Classic Americana Albums: Johnny Cash “At San Quentin”

I can’t tell you exactly when I first heard this album, but I can tell you exactly where I was – in Fraser Park in Inverness with a couple of friends, huddled around a little portable tape cassette player. I’d guess we were maybe ten or eleven, young enough to still be giggling at the shocking sound of a man swearing so outrageously on his concert recording that his words had to be bleeped out.

Back then, Inverness was still very much a staid little Highland town where the church ensured that children were best ‘seen and not heard’, and strict sabbath observance meant we all suffered long and very dull Sundays. In such a pious environment there was so much on that tape cassette that was genuinely shocking, beyond even the snigger-inducing bleeps. This was an established American performer entertaining convicted criminals in one of the most dangerous prisons in America, and treating the inmates with respect and even affection, like they were his friends. It’s not too big a leap to say that listening to that album was probably my introduction to ‘alternative’ thinking. By the time I was in my mid-teens, I was instantly smitten by The Clash because of Johnny Cash. ‘At San Quentin’ was, and still is, a big deal for me.

By the time he recorded this album Cash had been playing to prisoners for over a decade. He’d previously had a hit album from a concert recorded in Folsom Prison (regarded by many as a superior album) and he’d even played in San Quentin on previous occasions too. But none of that detracts from this fantastic and utterly beguiling performance. Aside from providing us with the first and definitive version of one of his biggest hits, ‘A Boy Named Sue’, what made the San Quentin recording have such an impact here in the UK was it being filmed by a British film crew for a Granada TV special.

I wasn’t allowed to see the programme when it was broadcast: I’d have been deemed far too impressionable to stay up that late and watch something as dangerous as a man singing to prisoners. But that broadcast shone a shocking light on a very different type of America than the one we recognised from cowboy films. I wasn’t alone in the UK in recognising there was something very special about Cash and his relationship to the poor and downtrodden men who made up the vast population of American prisons (that’s still the case today, in both the USA and the UK). The album and the accompanying Granada TV Special changed how many of us saw America and the American Dream. Young as I was, it was my first glimpse that music can challenge real injustice and make a difference. Many of those involved in contemporary country music could do with reminding themselves of that.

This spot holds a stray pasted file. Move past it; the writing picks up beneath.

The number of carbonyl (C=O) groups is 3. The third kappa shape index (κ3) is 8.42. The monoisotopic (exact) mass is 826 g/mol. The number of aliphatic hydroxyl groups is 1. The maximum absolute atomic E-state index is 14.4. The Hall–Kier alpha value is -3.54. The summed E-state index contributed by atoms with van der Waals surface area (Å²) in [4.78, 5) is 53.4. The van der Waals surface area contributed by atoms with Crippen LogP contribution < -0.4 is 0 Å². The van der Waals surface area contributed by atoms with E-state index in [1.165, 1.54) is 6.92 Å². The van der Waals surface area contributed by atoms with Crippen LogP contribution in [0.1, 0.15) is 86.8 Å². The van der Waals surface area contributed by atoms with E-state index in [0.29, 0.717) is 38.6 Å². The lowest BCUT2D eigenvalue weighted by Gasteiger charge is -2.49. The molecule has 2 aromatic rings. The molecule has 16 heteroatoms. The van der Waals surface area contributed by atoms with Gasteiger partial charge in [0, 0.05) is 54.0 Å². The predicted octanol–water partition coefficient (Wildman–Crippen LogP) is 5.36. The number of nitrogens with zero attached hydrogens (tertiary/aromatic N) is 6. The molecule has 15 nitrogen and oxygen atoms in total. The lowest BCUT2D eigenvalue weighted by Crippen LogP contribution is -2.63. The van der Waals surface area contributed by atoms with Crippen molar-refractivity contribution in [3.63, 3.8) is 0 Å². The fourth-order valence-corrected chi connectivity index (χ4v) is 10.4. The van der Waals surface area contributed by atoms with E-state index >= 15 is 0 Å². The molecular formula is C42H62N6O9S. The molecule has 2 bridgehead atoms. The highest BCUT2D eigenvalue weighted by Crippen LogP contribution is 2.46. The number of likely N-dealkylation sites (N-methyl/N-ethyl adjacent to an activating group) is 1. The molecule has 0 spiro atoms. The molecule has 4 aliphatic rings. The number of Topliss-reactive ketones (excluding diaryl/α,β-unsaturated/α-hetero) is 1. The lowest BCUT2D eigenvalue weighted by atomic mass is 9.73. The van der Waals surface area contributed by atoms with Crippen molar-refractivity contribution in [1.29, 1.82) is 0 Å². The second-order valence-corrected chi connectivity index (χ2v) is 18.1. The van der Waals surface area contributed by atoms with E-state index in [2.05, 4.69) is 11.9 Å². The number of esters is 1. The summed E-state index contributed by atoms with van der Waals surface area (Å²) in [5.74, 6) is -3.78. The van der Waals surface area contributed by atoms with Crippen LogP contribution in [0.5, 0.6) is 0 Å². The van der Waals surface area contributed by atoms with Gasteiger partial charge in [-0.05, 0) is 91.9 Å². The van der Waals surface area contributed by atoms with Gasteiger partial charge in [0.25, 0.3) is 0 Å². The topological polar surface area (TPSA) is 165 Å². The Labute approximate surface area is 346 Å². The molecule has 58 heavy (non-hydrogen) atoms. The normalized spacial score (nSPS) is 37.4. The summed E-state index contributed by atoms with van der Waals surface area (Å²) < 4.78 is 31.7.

Rather than go track-by-track on this brief but wonderful album, I’d rather take to chance to steer you towards a blog called Mid Century Chap, and four-part series featuring the fabulous and fascinating recollections of Michael Darlow, the man who directed the Granada TV special. If you like Johnny Cash, I’m sure you’ll enjoy these as much as I did. The first one is below and you can find the second, third and fourth here, here and here.

The Inside Story – Johnny Cash at San Quentin (Part 1)

Dig around on YouTube and you can find uploads of the whole TV special. It’s still well worth a look. As much for his humanity, his support for original talents like the young Bob Dylan, as well as for the sheer quality of his own music, I’d argue Johnny Cash had a key role in helping develop the whole concept of americana. ‘At San Quentin’ captures him at his peak.

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Dave Spalding

Hi Cam,yeah I know where you’re coming from with this album,I vaguely remember the first broadcast and my Dad bought the album,believe me it was the only record of his I ever borrowed…my mates and I would sit and listen to Rory,Purple,Sabbath etc and someone always wanted to hear San Quentin,there’s a visceral quality that makes what little hair I have stand up,which I don’t get with Folsom. Certainly a major part of where my musical taste lies today.Are you aware of the Dean Owens song about it?